Authors' results and conclusions: RESULTS: The purpose of the project was to provide an evidence-based description of the quality of the living environment in a residential and long-term care facility (a CHSLD, or its equivalent). Three key questions were asked: 1. What are the characteristics of an environment of quality in a residential and long-term care facility? What impact does a living environment of quality have on residents, family members, staff and the facility? How can the quality of a living environment be measured? A review of scientific literature was thus conducted using a research strategy developed by INESSS. A grey literature search was also performed by consulting the websites of scholarly organizations and government documents from Québec, other Canadian provinces and abroad. The data collected in response to the first and second questions made it possible to identify and describe five characteristics, and their impacts, essential to a living environment of quality: An environment that makes residents feel at home: A living environment of quality enables every resident to feel at home. The sense of home is influenced by many factors: psychological factors, such as respect for a resident’s autonomy in his/her choices; social factors, such as the possibility of taking part in meaningful activities and having positive interactions with staff; built environment factors, such as living in a private room, having meaningful personal belongings present and having access to communal spaces. The data gathered from the literature indicates that built environment factors affect residents’ well-being by promoting quality of life, independence, sleep and nutritional intake and decreasing disturbing behaviour. An environment with participatory management: A living environment of quality has a management style that allows all concerned (residents, family members, staff and management) the possibility of influencing and contributing to different aspects of the operation of the facility. There are a number of participatory management organizational models, including person-centred care, relationship-centered care and culture change. The data gathered tend to suggest a variety of positive impacts of participatory management organizational models on stakeholders. Introducing a person-centered model in a residential and long-term care facility, for example, improves residents’ psychological well-being and positively impacts the staff’s job satisfaction and ability to provide individualized care. Implementing a culture change model in a residential and long-term care facility has a positive impact on residents’ opportunities for making choices and can improve their quality of life and sometimes even their physical health and psychological well-being. The data gathered on these models, however, does not demonstrate a measurable impact on family members and the results regarding the impact on staff are mixed. An environment where the staff is competent, involved and recognized: A quality living environment counts on staff with relevant basic training and access to continuing education. A balanced workload and permanent assignments have a positive impact on residents’ health—as indicated, for example, by a reduction in physical restraint use, permanent urinary catheters, pain and pressures sores. The involvement of staff is positively impacted by a number of factors, including support from colleagues and managers, a suitable built environment, strategies that foster staff empowerment and staff participation in decisions about work organization. An environment where attention is paid to transitions experienced by residents. In a living environment of quality, special attention is paid to the periods of transition that residents and family members face by personalizing the care and services offered. These critical stages include the initial move to the residential long-term care facility, transfers to and from hospital, end-of-life care and death. Some researchers suggest measures to facilitate these transitions, though their effectiveness is not documented in the studies reviewed. These measures include encouraging future residents to visit the facility before the move; ensuring good communication with the hospital during and after hospitalization; providing a space for family members on site when a resident is at the end of his/her life; and supporting the bereavement process of other residents, staff and family members when a resident dies. An environment engaged in continuous quality improvement: A living environment of quality is engaged in a continuous quality improvement process in a collaborative, constructive, objective and targeted manner. Public reporting of the results of quality evaluations of residential and long-term care facilities helps ensure transparency. Regarding the third question, on methods of assessment, some studies used general methods to evaluate the characteristics of the living environment quality: observations, interviews, case studies and surveys. Moreover, 35 tools and 25 indicators for evaluating particular characteristics of the quality of the living environment were also identified in the articles reviewed. The characteristic assessed by the greatest number of tools was “presence of a competent, involved and recognized staff”. The tools were mainly in the form of questionnaires or interviews, generally designed to seek the perspective of staff members. A minority were addressed to residents or family members. None of the tools identified were translated into French. The indicators identified assess certain specific aspects of the quality of the living environment, such as number of private rooms, number of care plan updates and number of visits to emergency. CONCLUSION: In sum, this state of knowledge report made it possible to identify the essential characteristics of a living environment of quality in a residential and long-term care facility, to document the impacts of these characteristics on residents and staff and to highlight methods of assessing them.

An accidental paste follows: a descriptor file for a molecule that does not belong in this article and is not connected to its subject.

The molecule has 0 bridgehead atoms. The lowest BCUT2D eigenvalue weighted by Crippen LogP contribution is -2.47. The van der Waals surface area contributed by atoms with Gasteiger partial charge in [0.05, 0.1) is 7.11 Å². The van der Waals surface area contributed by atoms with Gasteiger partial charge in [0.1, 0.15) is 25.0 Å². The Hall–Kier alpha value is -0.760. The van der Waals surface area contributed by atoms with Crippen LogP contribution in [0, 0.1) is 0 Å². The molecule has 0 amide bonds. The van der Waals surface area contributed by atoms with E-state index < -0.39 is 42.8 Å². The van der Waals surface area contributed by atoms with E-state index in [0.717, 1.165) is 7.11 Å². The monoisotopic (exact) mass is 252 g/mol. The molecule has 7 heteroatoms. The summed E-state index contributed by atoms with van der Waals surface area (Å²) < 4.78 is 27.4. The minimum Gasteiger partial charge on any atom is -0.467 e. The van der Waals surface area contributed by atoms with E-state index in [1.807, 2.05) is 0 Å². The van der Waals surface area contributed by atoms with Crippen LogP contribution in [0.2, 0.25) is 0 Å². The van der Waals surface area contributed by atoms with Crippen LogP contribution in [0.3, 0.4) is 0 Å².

Authors' methods: Three types of quality are described in the literature: quality of life of residents, quality of living environment and quality of care and services. Though these differ, they overlap and affect one another. Quality of life is a multidimensional concept reflecting the ability to reach one’s greatest potential and encompassing certain “intangible” aspects of one’s experience of life, such as comfort, dignity and well-being. Quality of living environment refers to the social and physical setting and the extent to which it makes one feel at home. Quality of care and services refers to compliance of the care and services offered with established standards and the extent to which these promote health while preventing adverse events. This state of knowledge report mainly addresses quality of living environment.
Project Status: Completed
Year Published: 2018
Requestor: Minister of Health
English language abstract: An English language summary is available
Publication Type: Other
Country: Canada
Province: Quebec
MeSH Terms
  • Nursing Homes
  • Assisted Living Facilities
  • Long-Term Care
  • Homes for the Aged
  • Frail Elderly
  • Aged
  • Aged, 80 and over
  • Quality Assurance, Health Care
  • Quality of Health Care
  • Quality of Life
  • Environment Design
  • Dementia
  • Personal Autonomy
  • Personal Satisfaction
  • Seniors' residences
  • Long-term care facilities
Organisation Name: Institut national d'excellence en sante et en services sociaux
Contact Address: L'Institut national d'excellence en sante et en services sociaux (INESSS) , 2021, avenue Union, bureau 10.083, Montreal, Quebec, Canada, H3A 2S9;Tel: 1+514-873-2563, Fax: 1+514-873-1369
Contact Name: demande@inesss.qc.ca
Contact Email: demande@inesss.qc.ca
Copyright: Gouvernement du Québec
This is a bibliographic record of a published health technology assessment from a member of INAHTA or other HTA producer. No evaluation of the quality of this assessment has been made for the HTA database.